A call to a subprogram in the current unit is inlined if all the following conditions are met:
pragma Inlineis applied to the subprogram and the -gnatn switch is specified; the subprogram is local to the unit and called once from within it; the subprogram is small and optimization level -O2 is specified; optimization level -O3 is specified.
Calls to subprograms in
with'ed units are normally not inlined.
To achieve actual inlining (that is, replacement of the call by the code
in the body of the subprogram), the following conditions must all be true:
pragma Inlinefor the subprogram.
Even if all these conditions are met, it may not be possible for the compiler to inline the call, due to the length of the body, or features in the body that make it impossible for the compiler to do the inlining.
Note that specifying the -gnatn switch causes additional compilation dependencies. Consider the following:
|package R is procedure Q; pragma Inline (Q); end R; package body R is ... end R; with R; procedure Main is begin ... R.Q; end Main;|
With the default behavior (no -gnatn switch specified), the
compilation of the
Main procedure depends only on its own source,
main.adb, and the spec of the package in file r.ads. This
means that editing the body of
R does not require recompiling
On the other hand, the call
R.Q is not inlined under these
circumstances. If the -gnatn switch is present when
is compiled, the call will be inlined if the body of
Q is small
enough, but now
Main depends on the body of
r.adb as well as on the spec. This means that if this body is edited,
the main program must be recompiled. Note that this extra dependency
occurs whether or not the call is in fact inlined by gcc.
The use of front end inlining with -gnatN generates similar additional dependencies.
Note: The -fno-inline switch can be used to prevent all inlining. This switch overrides all other conditions and ensures that no inlining occurs. The extra dependences resulting from -gnatn will still be active, even if this switch is used to suppress the resulting inlining actions.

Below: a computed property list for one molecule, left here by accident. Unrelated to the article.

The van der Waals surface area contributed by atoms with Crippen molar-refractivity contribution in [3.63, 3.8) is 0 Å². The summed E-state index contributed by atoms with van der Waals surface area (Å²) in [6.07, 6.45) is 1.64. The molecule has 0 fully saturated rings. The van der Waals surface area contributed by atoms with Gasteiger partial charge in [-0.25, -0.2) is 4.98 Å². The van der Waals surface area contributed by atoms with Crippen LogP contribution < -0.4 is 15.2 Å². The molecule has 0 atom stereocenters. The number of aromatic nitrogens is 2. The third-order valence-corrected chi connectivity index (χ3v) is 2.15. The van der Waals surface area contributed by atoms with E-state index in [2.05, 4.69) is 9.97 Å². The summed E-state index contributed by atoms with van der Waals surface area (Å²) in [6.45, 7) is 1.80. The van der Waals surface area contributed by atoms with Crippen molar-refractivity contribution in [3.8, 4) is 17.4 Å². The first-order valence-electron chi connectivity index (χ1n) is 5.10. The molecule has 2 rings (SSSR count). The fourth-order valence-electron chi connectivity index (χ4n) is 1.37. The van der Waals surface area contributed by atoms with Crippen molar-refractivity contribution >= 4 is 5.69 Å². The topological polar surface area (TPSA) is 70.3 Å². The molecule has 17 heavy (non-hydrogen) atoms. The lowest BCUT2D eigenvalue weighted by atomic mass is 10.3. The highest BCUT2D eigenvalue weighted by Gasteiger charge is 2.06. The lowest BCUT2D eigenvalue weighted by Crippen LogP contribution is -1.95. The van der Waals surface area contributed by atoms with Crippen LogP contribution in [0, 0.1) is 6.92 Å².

Note: The -fno-inline-functions switch can be used to prevent automatic inlining of subprograms if -O3 is used.
Note: The -fno-inline-small-functions switch can be used to prevent automatic inlining of small subprograms if -O2 is used.
Note: The -fno-inline-functions-called-once switch can be used to prevent inlining of subprograms local to the unit and called once from within it if -O1 is used.
Note regarding the use of -O3: -gnatn is made up of two
sub-switches -gnatn1 and -gnatn2 that can be directly
specified in lieu of it, -gnatn being translated into one of them
based on the optimization level. With -O2 or below, -gnatn
is equivalent to -gnatn1 which activates pragma
moderate inlining across modules. With -O3, -gnatn is
equivalent to -gnatn2 which activates pragma
full inlining across modules. If you have used pragma
Inline in appropriate cases, then it is usually much better to use -O2 and -gnatn and avoid the use of -O3 which has the additional
effect of inlining subprograms you did not think should be inlined. We have
found that the use of -O3 may slow down the compilation and increase
the code size by performing excessive inlining, leading to increased
instruction cache pressure from the increased code size and thus minor
performance improvements. So the bottom line here is that you should not
automatically assume that -O3 is better than -O2, and
indeed you should use -O3 only if tests show that it actually
improves performance for your program.